Selenga River delta on the southeast shore of Lake Baikal, Russia. The fossil sediment distribution fan in "Holden NE" Crater on Mars is very similar in appearance to the same type of structure in an active river system on Earth.Credit: "Earth As Art" satellite image courtesy of the USGS National Center for Earth Resources Observation and Science (EROS) and the National Aeronautics and Space Administration (NASA) Landsat Project Science Office [link]
Sedimentary rock in ancient (now dry!) lakebed. This evenly layered rock photographed by the Mast Camera (Mastcam) on NASA's Curiosity Mars Rover shows a pattern typical of a lake-floor sedimentary deposit not far from where flowing water entered a lake. These rocks are interpreted to record sedimentation in a lake, as part of or in front of a delta, where plumes of river sediment settled out of the water column and onto the lake floor.This view spans about 1.5 meters (5 feet) across in the foreground. The color has been approximately white-balanced to resemble how the scene would appear under daytime lighting conditions on Earth.Credit (image and some text): NASA/JPL-Caltech/MSSS [link]
Evidence of current liquid (subsurface and surface) water
ESA’s Mars Express used radar signals bounced through underground layers of ice to find evidence of a pond of liquid water buried below the south polar cap of Mars.Credit (image and some text): Context map = NASA/Viking; THEMIS background = NASA/JPL-Caltech/Arizona State University; MARSIS data = ESA/NASA/JPL/ASI/Univ. Rome; R. Orosei, et al. (2018) [link]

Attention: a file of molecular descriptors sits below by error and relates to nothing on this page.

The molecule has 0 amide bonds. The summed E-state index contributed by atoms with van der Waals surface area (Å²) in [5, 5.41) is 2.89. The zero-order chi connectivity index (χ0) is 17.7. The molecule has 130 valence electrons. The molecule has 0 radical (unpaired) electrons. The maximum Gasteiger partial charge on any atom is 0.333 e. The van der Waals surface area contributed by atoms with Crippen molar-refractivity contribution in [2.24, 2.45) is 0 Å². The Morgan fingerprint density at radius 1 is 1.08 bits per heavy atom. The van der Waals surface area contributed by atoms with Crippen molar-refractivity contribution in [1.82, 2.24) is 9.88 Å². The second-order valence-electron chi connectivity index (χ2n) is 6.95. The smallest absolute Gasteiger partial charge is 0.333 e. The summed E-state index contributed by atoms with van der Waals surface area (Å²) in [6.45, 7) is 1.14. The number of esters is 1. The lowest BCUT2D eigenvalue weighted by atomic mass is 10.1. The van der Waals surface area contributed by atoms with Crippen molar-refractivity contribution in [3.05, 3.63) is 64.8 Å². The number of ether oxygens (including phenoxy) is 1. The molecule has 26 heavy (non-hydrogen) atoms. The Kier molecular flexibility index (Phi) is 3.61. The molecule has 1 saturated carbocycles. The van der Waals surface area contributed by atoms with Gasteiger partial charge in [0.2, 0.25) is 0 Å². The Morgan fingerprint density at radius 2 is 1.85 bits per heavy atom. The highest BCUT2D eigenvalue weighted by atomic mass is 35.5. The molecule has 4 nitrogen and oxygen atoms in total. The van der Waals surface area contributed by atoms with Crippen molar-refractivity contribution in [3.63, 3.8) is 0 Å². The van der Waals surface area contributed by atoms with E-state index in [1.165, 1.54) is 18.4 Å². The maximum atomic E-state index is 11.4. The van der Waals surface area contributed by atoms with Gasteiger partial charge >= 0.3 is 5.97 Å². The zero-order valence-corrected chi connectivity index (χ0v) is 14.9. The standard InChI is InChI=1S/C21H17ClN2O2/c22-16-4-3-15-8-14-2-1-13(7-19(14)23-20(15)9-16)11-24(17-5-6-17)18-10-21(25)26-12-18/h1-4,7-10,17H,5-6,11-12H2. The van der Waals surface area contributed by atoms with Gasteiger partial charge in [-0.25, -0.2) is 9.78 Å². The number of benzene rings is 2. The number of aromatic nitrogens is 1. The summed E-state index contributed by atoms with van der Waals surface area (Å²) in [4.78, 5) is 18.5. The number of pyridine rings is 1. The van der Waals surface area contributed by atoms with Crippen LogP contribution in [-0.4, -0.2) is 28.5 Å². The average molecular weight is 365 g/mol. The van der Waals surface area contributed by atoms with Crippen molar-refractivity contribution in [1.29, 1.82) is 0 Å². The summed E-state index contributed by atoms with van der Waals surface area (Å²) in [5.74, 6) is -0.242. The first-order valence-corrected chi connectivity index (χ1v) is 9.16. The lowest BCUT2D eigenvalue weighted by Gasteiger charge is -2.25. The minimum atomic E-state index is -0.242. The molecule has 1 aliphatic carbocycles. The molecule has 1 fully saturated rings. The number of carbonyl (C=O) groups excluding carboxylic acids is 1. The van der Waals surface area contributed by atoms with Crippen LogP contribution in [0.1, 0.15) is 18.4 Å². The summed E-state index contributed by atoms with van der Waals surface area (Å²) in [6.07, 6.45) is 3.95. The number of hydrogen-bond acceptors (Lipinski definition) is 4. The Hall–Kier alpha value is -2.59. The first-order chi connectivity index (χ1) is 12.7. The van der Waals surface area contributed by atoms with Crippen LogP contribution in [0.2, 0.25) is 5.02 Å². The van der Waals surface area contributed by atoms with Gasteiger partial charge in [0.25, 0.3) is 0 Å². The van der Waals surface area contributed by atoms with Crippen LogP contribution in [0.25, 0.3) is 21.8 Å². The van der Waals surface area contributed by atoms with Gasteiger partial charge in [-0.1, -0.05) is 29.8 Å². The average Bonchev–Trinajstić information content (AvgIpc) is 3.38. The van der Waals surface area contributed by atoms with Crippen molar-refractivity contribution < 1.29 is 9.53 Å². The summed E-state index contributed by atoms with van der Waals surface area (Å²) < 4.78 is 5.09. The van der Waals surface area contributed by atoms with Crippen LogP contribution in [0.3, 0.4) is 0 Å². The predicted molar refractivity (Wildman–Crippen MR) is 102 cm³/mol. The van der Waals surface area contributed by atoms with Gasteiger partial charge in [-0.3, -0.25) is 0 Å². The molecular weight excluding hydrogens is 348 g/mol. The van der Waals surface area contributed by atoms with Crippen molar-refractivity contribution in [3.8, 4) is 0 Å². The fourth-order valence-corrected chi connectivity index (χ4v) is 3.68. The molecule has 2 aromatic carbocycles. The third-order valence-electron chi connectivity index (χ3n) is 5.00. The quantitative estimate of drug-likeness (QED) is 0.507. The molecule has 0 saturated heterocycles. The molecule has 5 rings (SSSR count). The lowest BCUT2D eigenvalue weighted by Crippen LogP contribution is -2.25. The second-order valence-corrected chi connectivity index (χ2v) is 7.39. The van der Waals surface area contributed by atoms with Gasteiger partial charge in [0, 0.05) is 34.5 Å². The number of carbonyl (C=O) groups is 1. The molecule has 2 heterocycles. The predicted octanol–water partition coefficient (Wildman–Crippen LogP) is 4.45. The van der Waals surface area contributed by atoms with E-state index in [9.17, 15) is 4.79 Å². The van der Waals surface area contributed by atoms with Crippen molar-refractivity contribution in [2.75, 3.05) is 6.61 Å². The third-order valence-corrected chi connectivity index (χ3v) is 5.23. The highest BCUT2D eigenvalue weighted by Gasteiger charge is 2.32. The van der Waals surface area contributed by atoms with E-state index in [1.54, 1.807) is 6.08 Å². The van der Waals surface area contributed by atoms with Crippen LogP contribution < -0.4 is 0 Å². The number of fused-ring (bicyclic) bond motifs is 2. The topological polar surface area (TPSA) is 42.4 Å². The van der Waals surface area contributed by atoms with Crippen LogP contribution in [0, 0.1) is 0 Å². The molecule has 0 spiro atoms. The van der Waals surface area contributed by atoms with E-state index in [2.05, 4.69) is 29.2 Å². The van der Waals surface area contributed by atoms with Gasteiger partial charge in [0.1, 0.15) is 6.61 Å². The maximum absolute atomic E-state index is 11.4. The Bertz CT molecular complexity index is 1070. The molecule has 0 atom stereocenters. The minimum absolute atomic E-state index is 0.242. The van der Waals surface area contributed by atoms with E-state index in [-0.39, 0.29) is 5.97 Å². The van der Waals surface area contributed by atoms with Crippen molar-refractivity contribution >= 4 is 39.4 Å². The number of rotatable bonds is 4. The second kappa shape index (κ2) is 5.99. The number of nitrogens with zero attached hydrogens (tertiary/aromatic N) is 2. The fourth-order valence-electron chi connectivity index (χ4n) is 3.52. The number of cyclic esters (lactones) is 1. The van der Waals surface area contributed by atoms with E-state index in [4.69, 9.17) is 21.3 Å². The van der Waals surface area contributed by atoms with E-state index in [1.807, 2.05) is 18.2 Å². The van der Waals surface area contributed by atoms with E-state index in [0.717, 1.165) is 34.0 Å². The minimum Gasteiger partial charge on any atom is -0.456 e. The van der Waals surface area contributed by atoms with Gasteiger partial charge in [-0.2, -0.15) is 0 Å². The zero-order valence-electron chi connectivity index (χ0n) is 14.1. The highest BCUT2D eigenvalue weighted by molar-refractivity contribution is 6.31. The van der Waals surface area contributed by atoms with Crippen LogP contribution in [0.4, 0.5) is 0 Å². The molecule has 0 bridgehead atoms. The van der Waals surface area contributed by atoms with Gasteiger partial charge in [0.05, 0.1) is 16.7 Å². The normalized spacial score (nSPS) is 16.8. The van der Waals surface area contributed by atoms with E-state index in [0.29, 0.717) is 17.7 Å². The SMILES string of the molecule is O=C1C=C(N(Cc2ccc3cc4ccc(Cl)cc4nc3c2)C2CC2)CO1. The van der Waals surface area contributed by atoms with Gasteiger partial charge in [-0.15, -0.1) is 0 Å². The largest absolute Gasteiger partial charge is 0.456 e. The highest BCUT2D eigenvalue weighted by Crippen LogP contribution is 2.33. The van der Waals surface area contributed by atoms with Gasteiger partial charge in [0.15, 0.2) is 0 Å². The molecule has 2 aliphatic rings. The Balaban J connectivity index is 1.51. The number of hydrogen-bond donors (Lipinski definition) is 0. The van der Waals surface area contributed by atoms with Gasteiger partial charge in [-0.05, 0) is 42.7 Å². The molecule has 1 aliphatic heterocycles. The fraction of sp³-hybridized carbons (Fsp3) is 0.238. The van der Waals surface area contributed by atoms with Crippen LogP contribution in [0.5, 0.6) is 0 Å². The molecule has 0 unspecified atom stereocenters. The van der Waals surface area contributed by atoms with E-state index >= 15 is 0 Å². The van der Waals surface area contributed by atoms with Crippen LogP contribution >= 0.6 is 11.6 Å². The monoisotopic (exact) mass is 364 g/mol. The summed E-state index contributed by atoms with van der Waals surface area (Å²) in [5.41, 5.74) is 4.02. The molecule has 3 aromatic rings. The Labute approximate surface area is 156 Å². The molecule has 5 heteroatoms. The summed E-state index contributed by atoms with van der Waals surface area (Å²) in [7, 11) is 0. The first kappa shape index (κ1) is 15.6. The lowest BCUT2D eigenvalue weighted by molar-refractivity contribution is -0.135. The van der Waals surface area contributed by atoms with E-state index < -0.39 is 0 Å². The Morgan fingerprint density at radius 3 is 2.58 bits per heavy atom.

This time-lapse movie was assembled from images of the surface of Mars (Horowitz Crater in Terra Cimmeria) obtained by an orbiting satellite (MRO/HiRISE), and shows features called “recurring slope linae” – which basically just means “lines on a hill that keep reappearing”. These have been interpreted as surface water flowing downhill.
Possibilities for life on Mars?
Just to be abundantly clear: this image is only meant to be funny! Bigfoot does not live on Mars! It's just a rock formation.Credit: assembled by D. W. Hoard (2018) from various internet sources that are extremely reliable (also a joke! really wish I didn't feel like I have to keep pointing that out!).
The Mars Orbiter Laser Altimeter (MOLA) aboard the Mars Global Surveyor produced the first global map of the topography of Mars. The Hellas Basin (large purple feature at about 60 degrees longitude in the southern hemisphere) is a giant impact basin like the maria on the Moon. It is 2300 km across and 9 km deep.Credit (image and some text): NASA/JPL/GSFC [link]
It is possible that the giant impact in Mars' past that “repaved” the northern hemisphere (see topographic map in previous figure) also disrupted the internal dynamo mechanism for generating Mars’ magnetic field and, therefore, led to the loss of most of Mars' atmosphere.Credit: NASA [link]; also see Connerney, J. E. P. et al., 2005, Proceedings of the National Academy of Science (USA), 102, 14970 - "Tectonic implications of Mars crustal magnetism" [link]